Although SEC-registered investment advisers are not currently required by U.S. regulation to have anti-money laundering (AML) controls, having those controls is viewed as a best practice. Additionally, Cayman Islands regulators recently tightened funds’ AML obligations, and a rule proposed by the Financial Crimes Enforcement Network would require advisers to implement AML controls. A recent Hedge Fund Law Report program
delved into best practices for AML compliance by private fund managers. The program was moderated by Kara Bingham, Senior Editor of the Hedge Fund Law Report, and featured Sarah Curran, director at Promontory Financial Group; Lucy Frew, partner at Walkers; and Seetha Ramachandran, partner at Proskauer. This first article in our two-part series reviews the current U.S. AML requirements and provides an update on the recently amended Cayman Islands AML regime. The second article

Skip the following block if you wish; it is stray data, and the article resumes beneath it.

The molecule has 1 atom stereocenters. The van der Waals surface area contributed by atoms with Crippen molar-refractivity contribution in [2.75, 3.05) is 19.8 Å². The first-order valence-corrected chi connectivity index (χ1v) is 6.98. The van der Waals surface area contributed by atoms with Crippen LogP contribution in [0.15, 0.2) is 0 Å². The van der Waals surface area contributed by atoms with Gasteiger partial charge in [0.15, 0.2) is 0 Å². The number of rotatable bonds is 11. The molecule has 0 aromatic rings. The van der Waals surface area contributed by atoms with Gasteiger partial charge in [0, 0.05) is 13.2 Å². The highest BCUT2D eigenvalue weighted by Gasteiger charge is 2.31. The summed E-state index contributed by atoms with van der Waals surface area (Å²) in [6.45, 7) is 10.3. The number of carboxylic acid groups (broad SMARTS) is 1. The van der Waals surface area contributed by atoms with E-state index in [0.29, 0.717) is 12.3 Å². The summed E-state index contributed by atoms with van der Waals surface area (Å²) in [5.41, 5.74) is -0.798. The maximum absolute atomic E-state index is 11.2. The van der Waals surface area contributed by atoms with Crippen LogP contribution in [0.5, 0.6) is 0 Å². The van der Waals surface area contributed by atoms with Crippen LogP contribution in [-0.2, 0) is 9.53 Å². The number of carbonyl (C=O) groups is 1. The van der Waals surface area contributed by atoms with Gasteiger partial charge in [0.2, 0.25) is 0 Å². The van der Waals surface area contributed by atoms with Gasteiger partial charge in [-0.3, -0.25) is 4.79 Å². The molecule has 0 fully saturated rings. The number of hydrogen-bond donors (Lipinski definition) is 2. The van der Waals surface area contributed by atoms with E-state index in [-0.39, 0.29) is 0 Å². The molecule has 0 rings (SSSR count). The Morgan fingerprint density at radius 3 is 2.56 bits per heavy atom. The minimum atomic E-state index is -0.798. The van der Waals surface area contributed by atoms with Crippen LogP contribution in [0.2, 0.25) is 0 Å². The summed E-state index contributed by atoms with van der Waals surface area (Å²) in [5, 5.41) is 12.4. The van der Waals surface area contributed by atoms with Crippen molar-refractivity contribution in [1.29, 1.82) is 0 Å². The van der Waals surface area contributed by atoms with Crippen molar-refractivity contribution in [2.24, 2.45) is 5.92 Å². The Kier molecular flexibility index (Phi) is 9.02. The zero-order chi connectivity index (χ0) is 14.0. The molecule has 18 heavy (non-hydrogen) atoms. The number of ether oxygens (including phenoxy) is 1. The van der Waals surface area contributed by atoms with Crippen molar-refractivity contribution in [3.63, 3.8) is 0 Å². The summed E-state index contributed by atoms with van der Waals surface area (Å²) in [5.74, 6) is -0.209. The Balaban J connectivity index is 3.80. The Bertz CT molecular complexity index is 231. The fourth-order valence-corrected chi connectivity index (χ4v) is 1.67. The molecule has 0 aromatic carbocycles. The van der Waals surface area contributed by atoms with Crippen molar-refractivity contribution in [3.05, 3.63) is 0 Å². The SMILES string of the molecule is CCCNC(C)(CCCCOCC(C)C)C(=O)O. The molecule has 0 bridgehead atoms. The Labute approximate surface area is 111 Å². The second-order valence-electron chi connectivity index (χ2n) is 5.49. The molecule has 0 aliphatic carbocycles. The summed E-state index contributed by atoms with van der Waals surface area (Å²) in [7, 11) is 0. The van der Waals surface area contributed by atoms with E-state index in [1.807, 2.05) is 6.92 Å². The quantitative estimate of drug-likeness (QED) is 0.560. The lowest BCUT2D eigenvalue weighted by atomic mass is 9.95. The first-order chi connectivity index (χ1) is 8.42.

will address common AML controls adopted by fund managers, ways the SEC reviews an adviser’s AML program, day-to-day challenges that fund managers face when implementing their AML controls and best practices when delegating AML responsibilities to a fund administrator. See “Lessons Private Fund Managers Can Learn From U.S. Bancorp’s Settlement of AML Violations
” (Apr. 26, 2018); and “Do Hedge Funds Really Pose a Money Laundering Threat? A Decade of Regulatory False Starts Raises Questions
” (Feb. 16, 2012).